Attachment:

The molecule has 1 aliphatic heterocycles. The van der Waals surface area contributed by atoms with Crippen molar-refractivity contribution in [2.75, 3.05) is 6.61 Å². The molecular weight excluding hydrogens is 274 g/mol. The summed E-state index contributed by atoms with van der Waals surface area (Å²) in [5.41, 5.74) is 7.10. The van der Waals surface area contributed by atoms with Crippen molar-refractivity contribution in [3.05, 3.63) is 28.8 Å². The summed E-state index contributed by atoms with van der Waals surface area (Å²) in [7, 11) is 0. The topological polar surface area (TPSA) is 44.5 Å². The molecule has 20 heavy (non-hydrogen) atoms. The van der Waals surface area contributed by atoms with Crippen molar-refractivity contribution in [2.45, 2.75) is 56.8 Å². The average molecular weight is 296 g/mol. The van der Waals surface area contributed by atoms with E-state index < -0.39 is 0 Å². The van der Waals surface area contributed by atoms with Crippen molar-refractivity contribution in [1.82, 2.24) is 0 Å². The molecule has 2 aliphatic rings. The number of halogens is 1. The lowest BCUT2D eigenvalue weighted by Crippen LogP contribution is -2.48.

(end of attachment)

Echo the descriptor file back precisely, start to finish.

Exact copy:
The molecule has 1 aliphatic heterocycles. The van der Waals surface area contributed by atoms with Crippen molar-refractivity contribution in [2.75, 3.05) is 6.61 Å². The molecular weight excluding hydrogens is 274 g/mol. The summed E-state index contributed by atoms with van der Waals surface area (Å²) in [5.41, 5.74) is 7.10. The van der Waals surface area contributed by atoms with Crippen molar-refractivity contribution in [3.05, 3.63) is 28.8 Å². The summed E-state index contributed by atoms with van der Waals surface area (Å²) in [7, 11) is 0. The topological polar surface area (TPSA) is 44.5 Å². The molecule has 20 heavy (non-hydrogen) atoms. The van der Waals surface area contributed by atoms with Crippen molar-refractivity contribution in [2.45, 2.75) is 56.8 Å². The average molecular weight is 296 g/mol. The van der Waals surface area contributed by atoms with E-state index < -0.39 is 0 Å². The van der Waals surface area contributed by atoms with Crippen molar-refractivity contribution in [1.82, 2.24) is 0 Å². The molecule has 2 aliphatic rings. The number of halogens is 1. The lowest BCUT2D eigenvalue weighted by Crippen LogP contribution is -2.48.